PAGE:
Text Size Normal Text Sizing Button Medium Text Sizing Button Large Text Sizing Button Text Contrast Normal Contrast Button Reverse Contrast Button Switch to Spanish Language Press Room Contact Us Sitemap Sign In Register
Link to Homepage About BrightFocus
BrightFocus
Donate Now Get Involved  
Alzheimer's Disease Research Macular Degeneration Research National Glaucoma Research


Stay Informed: Medical and Research Updates
Connect With Us! Visit the Children's Corner for Macular Degeneration
 

 

Bone Marrow Stem Cells Hold Promise In Treating Retinal Degeneration

May 22, 2009

Adapted from the University of Louisville

A team of University of Louisville scientists have discovered that stem cells taken from bone marrow can restore damaged retinal tissue by generating new cells. This is the first known study where stem cells derived from bone marrow have been used to restore the pigmented cell layer just outside the retina or the retinal pigment epithelium (RPE).

The research moves science a step closer to helping those who suffer from vision loss and blindness due to age-related macular degeneration and hereditary retinal degenerations.

During their experiments, University of Louisville researchers found that bone-marrow derived stem cells (BMSCs) were attracted to damaged RPE, and were able to differentiate or move from less specialized cells into components of RPE.

According to researcher Suzanne Ildstad, "More research is needed to optimize the outcome and potential for repair of damaged retinal pigment epithelium. A combination with up-to-date tissue engineering might be critical for ultimate success."

University of Louisville Department of Ophthalmology and Visual Sciences researcher Henry Kaplan is now expanding this research in conjunction with the Swine Institute at the University of Missouri. Kaplan says pigs have more optical similarities to humans.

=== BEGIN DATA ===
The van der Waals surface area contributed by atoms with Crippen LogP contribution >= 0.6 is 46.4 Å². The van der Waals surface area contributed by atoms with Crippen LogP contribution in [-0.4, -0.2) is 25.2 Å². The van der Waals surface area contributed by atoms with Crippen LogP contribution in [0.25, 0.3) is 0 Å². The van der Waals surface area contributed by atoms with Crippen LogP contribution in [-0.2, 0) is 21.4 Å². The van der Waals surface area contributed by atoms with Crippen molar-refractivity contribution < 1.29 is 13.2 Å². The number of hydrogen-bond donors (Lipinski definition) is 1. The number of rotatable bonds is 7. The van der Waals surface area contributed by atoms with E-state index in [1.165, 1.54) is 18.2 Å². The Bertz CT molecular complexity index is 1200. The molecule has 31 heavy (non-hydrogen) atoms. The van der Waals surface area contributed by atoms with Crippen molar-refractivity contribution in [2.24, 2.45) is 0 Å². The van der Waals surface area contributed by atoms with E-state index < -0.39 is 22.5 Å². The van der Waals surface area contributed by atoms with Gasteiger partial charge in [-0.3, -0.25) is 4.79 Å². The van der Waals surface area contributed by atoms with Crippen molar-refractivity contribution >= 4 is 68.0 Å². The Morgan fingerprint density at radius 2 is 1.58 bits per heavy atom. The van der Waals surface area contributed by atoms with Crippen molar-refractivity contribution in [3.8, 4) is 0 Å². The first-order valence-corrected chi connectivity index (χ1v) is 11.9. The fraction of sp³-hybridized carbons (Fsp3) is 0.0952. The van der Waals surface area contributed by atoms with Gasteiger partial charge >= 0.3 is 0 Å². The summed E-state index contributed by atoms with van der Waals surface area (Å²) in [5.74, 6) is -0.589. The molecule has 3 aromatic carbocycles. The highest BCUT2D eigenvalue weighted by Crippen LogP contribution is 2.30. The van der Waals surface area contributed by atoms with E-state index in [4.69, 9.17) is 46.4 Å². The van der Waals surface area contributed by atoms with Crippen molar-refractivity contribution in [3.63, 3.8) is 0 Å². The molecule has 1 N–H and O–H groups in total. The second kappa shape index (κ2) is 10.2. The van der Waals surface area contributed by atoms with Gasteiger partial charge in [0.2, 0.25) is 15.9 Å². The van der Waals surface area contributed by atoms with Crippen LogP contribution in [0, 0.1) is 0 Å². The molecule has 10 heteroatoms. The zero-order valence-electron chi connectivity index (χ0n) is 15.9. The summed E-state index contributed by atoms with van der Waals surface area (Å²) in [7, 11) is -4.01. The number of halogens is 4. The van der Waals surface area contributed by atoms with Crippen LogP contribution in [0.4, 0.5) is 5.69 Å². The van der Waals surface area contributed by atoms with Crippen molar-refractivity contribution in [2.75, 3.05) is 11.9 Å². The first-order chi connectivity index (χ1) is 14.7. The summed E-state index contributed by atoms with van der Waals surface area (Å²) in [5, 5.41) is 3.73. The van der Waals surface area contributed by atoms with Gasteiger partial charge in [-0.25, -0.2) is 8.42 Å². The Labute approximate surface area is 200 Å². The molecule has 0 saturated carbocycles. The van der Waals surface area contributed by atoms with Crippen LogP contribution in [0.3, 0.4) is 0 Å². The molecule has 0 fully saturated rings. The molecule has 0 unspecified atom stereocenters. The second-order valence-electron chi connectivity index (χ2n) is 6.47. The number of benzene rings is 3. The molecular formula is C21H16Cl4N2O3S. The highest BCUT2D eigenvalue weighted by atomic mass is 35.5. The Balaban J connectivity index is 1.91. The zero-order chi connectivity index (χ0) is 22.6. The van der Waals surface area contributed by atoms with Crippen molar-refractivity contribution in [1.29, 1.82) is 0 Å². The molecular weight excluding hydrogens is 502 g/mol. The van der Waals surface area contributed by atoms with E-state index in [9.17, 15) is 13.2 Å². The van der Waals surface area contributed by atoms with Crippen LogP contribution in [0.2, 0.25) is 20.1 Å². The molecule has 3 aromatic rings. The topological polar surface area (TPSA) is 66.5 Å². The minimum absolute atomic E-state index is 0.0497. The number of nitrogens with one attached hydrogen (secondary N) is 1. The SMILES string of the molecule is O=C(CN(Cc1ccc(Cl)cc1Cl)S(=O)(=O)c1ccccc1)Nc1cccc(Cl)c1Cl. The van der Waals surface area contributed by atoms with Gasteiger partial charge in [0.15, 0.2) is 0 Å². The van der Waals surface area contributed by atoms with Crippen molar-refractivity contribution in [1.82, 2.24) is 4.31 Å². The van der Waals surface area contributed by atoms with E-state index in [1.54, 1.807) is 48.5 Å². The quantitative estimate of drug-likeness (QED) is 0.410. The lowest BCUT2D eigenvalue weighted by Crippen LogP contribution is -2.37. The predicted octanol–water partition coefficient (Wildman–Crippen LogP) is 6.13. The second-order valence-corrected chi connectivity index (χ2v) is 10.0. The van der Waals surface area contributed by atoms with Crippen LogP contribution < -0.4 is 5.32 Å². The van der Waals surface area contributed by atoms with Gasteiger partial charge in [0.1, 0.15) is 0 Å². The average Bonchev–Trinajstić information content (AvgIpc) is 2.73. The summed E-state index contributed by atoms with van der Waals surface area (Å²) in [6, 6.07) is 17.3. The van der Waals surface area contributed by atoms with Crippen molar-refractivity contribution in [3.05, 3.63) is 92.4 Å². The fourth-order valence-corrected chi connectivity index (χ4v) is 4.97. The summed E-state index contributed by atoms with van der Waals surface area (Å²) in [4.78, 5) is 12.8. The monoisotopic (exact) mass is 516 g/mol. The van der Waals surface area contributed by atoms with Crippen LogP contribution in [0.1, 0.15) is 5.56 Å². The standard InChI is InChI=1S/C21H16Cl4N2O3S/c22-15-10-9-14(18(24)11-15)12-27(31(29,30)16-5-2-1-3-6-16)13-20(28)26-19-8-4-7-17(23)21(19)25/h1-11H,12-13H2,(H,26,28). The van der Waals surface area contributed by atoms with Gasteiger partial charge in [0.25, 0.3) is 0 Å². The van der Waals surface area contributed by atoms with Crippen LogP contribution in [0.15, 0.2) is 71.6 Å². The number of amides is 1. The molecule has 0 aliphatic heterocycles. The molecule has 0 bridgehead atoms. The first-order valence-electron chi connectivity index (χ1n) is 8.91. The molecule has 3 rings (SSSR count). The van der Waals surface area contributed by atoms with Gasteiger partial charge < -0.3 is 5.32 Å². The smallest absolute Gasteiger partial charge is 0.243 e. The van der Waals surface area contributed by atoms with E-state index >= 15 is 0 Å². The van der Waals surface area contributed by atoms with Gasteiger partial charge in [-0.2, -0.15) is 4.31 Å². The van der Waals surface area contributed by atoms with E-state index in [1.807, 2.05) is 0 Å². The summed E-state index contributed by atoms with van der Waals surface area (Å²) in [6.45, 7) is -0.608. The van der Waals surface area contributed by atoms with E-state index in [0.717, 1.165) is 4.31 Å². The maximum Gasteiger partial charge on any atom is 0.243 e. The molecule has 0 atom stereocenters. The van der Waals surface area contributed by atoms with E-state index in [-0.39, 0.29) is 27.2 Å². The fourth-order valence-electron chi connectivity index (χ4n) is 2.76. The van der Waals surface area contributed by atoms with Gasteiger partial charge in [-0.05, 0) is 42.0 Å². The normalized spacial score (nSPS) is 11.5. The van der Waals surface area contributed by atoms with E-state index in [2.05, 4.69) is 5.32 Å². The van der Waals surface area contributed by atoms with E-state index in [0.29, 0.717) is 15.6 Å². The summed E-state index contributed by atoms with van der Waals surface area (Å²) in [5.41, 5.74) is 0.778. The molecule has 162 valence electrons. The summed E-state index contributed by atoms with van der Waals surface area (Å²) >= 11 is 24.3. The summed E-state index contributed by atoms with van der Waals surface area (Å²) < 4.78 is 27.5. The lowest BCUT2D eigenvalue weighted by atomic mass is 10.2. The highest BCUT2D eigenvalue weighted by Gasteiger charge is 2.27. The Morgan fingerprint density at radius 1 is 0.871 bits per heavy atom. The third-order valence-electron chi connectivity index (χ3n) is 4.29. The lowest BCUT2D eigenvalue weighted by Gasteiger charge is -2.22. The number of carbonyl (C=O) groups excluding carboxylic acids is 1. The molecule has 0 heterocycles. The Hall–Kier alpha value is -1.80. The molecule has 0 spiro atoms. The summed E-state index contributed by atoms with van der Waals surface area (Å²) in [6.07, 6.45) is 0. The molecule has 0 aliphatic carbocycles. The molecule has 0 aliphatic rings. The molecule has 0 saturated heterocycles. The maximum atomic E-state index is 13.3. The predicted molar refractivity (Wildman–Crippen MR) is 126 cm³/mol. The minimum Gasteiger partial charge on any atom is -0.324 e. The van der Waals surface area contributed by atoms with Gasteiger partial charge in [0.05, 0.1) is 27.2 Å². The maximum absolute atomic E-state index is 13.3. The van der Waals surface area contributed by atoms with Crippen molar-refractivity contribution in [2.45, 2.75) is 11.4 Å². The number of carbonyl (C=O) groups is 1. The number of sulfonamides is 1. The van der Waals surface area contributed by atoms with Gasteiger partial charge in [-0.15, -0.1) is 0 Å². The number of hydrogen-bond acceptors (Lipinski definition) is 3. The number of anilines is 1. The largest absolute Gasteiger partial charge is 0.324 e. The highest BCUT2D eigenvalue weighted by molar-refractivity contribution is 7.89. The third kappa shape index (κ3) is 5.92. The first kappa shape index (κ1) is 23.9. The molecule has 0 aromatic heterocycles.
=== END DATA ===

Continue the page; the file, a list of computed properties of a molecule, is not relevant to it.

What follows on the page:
"After learning more about how bone-marrow derived stem cells can help regenerate retinal pigment epithelium in swine, we hope to translate our research into the clinical setting," Kaplan said.

This research has implications for a number of chronic diseases including congestive heart failure, diabetes, osteoporosis, Alzheimer and Parkinson diseases, spinal cord injuries, age-related macular degeneration and hereditary retinal degenerations.

Age-related macular degeneration affects 10 percent to 20 percent of people over the age of 65 years old. Hereditary retinal degeneration is another leading cause of blindness and typically involves an onset of night blindness, an early loss of peripheral vision and late loss of central vision.

The study was published recently in the Archives of Ophthalmology.

View all news updates for macular degeneration


Disclaimer: The information provided in this section is a public service of the BrightFocus Foundation, and should not in any way substitute for the advice of a qualified healthcare professional, and is not intended to constitute medical advice. Although we take efforts to keep the medical information on our website updated, we cannot guarantee that the information on our website reflects the most up-to-date research. Please consult your physician for personalized medical advice; all medications and supplements should only be taken under medical supervision. BrightFocus Foundation does not endorse any medical product or therapy.

Some of the content in this section is adapted from other sources, which are clearly identified within each individual item of information.

Twitter YouTube Facebook Shop for a Cause Pinterest Google+ Connect With Us